Arch rivals Microsoft and Google found common cause at Climate One on Friday, March 11 promoting the energy efficiency of the cloud. Efficiency alone won’t solve the climate crisis, Rob Bernard of Microsoft and Google’s William Weihl said, but smart IT can reduce emissions, help green the grid, and save companies and consumers money.
"We use a lot of electricity. We spend money on that electricity. The very simple thing is that we can save money by using less electricity. So by investing engineering effort, investing capital in making our systems more efficient, we save money in the end," said Weihl, Google's Green Energy Czar.
Google and Microsoft operate power-hungry data centers around the globe, and therefore have good reason to promote energy efficiency. However, Weihl and Rob Bernard, Microsoft’s Chief Environmental Strategist, insisted that their efficiency gains will be shared as IT becomes ever-more integrated into the global economy.
"I would actually bet that as a percentage of global electricity use that information and communication, technology will use a higher percentage over time. But in the process it will make the entire economy more energy efficient. So, yes, that 2% will grow, but the other 98% will shrink, and shrink faster," said Weihl.
Bernard cited a few examples. Jonathan Koomey, a researcher affiliated with Lawrence Berkeley National Laboratory and Stanford University, had, he said, looked into the carbon footprint and energy use resulting from the switch from CDs to digital music. "Even in the worst case, it was a 40% to 50% reduction in the amount of energy," Bernard said. Another example came when Climate One’s Greg Dalton asked if Google and Microsoft discouraged employees from traveling. "Absolutely," Bernard replied. Microsoft had cut per capita travel by 30% in one year by investing resources in video-conferencing technology, he said.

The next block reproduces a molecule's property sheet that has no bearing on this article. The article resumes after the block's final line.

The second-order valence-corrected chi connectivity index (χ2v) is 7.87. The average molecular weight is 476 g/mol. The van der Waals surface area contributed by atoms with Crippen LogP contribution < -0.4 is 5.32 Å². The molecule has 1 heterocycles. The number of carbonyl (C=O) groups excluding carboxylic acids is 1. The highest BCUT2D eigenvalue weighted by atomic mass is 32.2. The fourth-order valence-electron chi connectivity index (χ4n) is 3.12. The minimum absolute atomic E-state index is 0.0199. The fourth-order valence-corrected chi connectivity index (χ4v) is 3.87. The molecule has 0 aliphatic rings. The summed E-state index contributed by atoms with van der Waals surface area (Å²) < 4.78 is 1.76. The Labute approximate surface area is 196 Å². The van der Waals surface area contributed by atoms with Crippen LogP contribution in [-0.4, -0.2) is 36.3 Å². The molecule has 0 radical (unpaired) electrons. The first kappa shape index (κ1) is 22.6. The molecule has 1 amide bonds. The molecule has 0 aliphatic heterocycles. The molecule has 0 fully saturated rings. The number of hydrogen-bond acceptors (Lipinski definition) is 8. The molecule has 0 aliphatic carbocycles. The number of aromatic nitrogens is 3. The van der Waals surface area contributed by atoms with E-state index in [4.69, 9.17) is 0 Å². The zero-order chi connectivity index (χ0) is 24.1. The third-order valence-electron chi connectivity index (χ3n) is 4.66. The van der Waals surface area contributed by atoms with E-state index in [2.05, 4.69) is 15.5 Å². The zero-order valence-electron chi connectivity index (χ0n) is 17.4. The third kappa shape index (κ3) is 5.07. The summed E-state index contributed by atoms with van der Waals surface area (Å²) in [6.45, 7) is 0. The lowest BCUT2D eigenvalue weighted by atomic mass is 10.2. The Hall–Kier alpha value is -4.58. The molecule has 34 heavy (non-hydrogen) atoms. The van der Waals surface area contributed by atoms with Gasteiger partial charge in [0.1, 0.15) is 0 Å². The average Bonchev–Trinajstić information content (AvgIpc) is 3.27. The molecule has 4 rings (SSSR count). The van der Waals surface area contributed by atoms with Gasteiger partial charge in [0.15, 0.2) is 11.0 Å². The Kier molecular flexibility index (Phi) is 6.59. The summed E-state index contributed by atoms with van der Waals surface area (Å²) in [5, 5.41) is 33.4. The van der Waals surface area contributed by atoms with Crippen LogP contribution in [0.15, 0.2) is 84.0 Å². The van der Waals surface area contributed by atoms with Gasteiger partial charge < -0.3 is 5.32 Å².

During the Q&A, an audience member asked Bernard and Weihl what can be done to overcome the barriers holding up even bigger efficiency gains. "Most energy efficiency work I would say actually is a no brainer. But people don’t seem to have brains," Weihl said.
One big problem, he said, is the disjointed decision-making practiced at many companies. Take data centers. "In many organizations, the people who buy the computers, the people who design and build the building, and the people who actually pay to run the computers and pay for the electricity might all be different people, and they each have their own budget," Weihl said. "If you focus people on total cost of ownership, lifetime cost - capital, plus operating cost - and get everybody to think in those terms, not just in terms of their own budget, you can make a lot of progress." Bernard agreed. "More and more when I go and talk to customers, the challenge is much if not more governance and behavior than it is technology." He cited what Microsoft discovered when it flipped the pricing model for its data centers. Rather than paying for servers and space, it would bill for energy use. "It had massive impact on behavior change,” Bernard said. The result? A maintenance worker, with incentives now aligned, power-washed the white roofs at one of Microsoft’s data center facilities. Energy consumption in the building immediately dropped by 3%.
- Justin Gerdes
March 11, 2011
Photos by Ed Ritger
The Commonwealth Club of California